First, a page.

Imagecredit: AXP Photography, via Unsplash Public Domain

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1 reactie

  1. Carel Wreesmann schreef:

    For a long time, I have been struggling with this question: Where does the hydrogen religion come from?
    If you say that the energy transition is possible without hydrogen at all, then you are a heretic (that’s how I feel myself).
    Hydrogen is needed neither for heating nor for transport, let alone for electricity generation.
    Industrial applications of hydrogen
    First of all, steel: Fe2O3 + 3 H2 => 2 Fe + 3 H2O. Is that also possible with just heating? Mercury (Hg) is also extracted by applying heat: 2 HgO => 2 Hg + O2. I admit, that means heating up to 1,500C (instead of up to 400C for mercury), but that high temperature is certainly achievable with electricity, see ‘Experiments with direct electrolysis of iron ore are already underway’.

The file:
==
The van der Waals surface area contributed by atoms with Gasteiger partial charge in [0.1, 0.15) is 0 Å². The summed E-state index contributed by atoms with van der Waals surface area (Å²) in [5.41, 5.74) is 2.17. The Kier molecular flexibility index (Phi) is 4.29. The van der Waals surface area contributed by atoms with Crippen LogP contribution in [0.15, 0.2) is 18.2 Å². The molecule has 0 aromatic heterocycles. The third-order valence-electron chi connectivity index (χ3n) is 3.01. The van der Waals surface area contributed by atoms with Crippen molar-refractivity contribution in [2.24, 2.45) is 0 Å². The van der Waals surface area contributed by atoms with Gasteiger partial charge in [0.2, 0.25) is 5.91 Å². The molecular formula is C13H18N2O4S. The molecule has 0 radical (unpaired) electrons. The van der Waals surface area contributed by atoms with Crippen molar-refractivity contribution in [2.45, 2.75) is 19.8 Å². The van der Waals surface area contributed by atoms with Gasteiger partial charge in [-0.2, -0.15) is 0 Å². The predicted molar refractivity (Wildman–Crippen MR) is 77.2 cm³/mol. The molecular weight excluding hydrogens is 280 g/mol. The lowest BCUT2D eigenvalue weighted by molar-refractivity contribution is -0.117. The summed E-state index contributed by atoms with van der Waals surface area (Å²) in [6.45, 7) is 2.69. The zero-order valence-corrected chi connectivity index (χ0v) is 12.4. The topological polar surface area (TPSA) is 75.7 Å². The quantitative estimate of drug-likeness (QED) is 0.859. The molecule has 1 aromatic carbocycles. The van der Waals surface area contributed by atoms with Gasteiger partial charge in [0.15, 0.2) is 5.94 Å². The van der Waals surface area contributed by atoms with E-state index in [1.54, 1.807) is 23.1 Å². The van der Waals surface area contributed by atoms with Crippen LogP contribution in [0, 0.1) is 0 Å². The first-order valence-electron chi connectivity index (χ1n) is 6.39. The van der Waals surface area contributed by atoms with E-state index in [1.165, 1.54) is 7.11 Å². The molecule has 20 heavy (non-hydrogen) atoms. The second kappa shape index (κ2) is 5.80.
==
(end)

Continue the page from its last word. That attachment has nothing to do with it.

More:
Subsequently ammonia: 2 N2 + 3 H2 => 2 NH3. Ammonia is indispensable for the synthesis nitrate and urea, which constitute the N in NPK fertilizers. But will we need more or less of this fertilizer-N in the future? With the rise of cultured meat, I expect the latter.
    Finally, most hydrogen is currently consumed at oil refineries for desulphurization and cracking of petroleum. But we are moving towards a fossil-free future!
    The above involves direct use of hydrogen. There are also other roles for this energy carrier.
    Hydrogen as a storage medium
    This requires hydrogen, but are we going to use fuel cells for this, or flow battery technology such as hydrogen bromide (see Nevertheless, in both cases, a lot of hydrogen is needed to fill the systems, but once filled, hydrogen is no longer required.